Recently, I had the opportunity to read a technical story that I completely agree with.
I asked the head of a major high-frequency trading operation if there was any reason to go with FPGA's for trading instead of PCs. His response was worth a million dollars: The bottleneck is no longer with computing capacity, but with the exchange itself.
I happen to know the architect of the Nasdaq's system, and, well, after conferring with him, my opinion is that there's no improvement to the speed of the exchange in sight. So, where does the opportunity lie for high-freq trading desks? Retail flows. Look for a consolidation in the marketplace of the high-freq traders. The flows will be ripe at the major brokerage retailers--the ones that have a high volume of small transactions. The problem is that there are only a few.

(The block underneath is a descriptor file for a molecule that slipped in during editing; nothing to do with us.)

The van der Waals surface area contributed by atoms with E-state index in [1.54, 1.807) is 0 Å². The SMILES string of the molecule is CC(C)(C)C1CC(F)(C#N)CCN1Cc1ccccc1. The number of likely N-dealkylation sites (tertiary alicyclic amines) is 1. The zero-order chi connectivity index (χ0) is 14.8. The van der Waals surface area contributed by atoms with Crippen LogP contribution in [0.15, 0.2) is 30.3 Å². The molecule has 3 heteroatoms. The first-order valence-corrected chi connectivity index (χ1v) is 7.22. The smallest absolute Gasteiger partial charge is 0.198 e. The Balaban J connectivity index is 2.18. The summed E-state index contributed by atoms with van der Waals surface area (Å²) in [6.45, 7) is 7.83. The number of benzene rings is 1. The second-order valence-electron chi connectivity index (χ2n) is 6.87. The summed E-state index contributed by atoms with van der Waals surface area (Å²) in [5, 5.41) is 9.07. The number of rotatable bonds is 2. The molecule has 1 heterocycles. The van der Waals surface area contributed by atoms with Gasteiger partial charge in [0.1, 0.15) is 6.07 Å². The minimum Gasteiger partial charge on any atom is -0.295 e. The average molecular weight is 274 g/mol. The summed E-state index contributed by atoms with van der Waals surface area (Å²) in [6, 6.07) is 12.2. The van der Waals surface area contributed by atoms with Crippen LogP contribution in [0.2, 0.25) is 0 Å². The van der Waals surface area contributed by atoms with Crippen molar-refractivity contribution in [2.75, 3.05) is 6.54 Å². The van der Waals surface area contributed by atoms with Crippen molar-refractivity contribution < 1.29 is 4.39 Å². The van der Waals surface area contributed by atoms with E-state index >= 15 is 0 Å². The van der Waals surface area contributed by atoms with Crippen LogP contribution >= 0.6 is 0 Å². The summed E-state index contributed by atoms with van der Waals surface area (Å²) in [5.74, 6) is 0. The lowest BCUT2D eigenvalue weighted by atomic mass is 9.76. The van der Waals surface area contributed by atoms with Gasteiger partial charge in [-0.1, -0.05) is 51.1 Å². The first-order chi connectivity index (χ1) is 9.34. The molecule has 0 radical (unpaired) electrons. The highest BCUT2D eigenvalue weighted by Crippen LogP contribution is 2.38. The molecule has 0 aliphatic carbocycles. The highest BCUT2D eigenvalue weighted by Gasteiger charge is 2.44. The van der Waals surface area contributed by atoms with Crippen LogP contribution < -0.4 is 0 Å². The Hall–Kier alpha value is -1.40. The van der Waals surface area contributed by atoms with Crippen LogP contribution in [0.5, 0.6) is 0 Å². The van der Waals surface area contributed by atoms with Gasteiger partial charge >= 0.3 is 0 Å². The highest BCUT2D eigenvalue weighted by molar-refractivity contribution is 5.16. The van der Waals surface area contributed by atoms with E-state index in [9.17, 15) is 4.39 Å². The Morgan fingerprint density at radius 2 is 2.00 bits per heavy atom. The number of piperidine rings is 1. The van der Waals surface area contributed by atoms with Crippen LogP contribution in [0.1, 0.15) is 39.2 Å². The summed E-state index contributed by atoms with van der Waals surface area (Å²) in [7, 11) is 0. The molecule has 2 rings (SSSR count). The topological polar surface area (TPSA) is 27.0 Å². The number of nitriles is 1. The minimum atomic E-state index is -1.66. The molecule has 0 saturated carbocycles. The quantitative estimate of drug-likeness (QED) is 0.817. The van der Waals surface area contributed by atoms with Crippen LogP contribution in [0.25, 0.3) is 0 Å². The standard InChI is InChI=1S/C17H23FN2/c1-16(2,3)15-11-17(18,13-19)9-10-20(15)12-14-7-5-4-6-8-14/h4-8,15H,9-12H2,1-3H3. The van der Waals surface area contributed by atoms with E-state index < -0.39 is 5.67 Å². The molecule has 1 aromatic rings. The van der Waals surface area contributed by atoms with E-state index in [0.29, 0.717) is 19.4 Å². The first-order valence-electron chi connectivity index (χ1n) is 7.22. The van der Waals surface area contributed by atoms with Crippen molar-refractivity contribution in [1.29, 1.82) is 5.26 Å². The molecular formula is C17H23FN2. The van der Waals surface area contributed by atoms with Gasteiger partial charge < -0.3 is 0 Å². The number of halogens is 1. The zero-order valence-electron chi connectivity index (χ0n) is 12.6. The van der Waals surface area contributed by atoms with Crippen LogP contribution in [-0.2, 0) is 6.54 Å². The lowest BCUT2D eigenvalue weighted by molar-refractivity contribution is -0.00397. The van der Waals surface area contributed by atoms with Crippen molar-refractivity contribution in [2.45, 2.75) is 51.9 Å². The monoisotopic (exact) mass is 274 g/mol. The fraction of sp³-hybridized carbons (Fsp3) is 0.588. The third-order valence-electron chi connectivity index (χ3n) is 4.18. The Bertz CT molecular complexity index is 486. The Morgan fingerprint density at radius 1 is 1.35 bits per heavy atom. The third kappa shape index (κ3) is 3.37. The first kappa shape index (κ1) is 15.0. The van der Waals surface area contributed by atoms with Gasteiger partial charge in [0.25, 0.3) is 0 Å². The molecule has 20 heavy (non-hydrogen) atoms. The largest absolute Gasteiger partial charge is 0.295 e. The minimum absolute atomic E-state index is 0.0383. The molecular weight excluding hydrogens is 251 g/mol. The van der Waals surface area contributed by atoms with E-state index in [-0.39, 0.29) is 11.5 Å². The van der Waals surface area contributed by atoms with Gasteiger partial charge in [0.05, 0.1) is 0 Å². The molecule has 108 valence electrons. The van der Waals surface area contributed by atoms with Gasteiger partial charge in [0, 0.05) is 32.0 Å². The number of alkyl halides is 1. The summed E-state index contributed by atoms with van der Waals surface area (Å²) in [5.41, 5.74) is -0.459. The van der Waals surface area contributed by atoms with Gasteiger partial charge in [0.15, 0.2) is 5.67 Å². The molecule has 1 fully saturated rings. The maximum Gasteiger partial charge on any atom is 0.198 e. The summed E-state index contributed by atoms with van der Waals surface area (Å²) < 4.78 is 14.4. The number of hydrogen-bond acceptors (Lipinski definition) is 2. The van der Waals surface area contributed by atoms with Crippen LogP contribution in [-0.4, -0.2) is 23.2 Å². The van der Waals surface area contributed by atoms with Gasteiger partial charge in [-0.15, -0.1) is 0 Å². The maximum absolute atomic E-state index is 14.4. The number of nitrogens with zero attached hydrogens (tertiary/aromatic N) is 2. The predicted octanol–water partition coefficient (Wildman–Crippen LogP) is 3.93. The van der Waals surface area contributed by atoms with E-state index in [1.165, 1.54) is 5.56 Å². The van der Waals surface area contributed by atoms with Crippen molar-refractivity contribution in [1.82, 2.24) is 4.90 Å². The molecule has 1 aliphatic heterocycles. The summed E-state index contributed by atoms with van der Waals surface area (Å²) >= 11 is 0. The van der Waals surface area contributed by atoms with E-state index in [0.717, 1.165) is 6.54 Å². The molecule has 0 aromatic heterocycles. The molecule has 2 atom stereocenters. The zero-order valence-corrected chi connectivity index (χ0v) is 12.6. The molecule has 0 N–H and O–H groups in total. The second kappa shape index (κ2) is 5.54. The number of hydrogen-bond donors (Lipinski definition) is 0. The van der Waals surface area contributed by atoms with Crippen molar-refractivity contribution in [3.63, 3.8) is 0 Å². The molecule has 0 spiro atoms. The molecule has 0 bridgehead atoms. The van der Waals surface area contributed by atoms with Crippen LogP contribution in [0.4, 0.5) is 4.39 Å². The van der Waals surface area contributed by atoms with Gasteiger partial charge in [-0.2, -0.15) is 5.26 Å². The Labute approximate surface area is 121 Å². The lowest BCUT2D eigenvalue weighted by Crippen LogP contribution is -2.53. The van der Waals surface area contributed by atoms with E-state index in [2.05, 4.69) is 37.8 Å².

How does this impact the chipmakers? Well, as a power user (software architect) of the latest chipsets, I can tell you that the bottleneck is not really in the chips anymore. Maxing out even a laptop's CPU is actually a somewhat difficult task for me to do. The bottleneck is in what's known as the system bus. That wire that connects memory to the CPU is just too long, and the speed of light is starting to become the limiting factor. The fact that the memory chip is 3 or 5 cm apart from the CPU matters.
What does this spell out for the chipmakers? Nothing good. Between this speed of light limiting factor, and the potential loss of a market segment, the chipmakers are up against the wall. Add to that the increasing ease of custom programming FPGA's for specific tasks instead of buying the latest and most expensive 100-core chipsets, and you have several billion-dollar growth stories cut short.
Disclosure: No positions, yet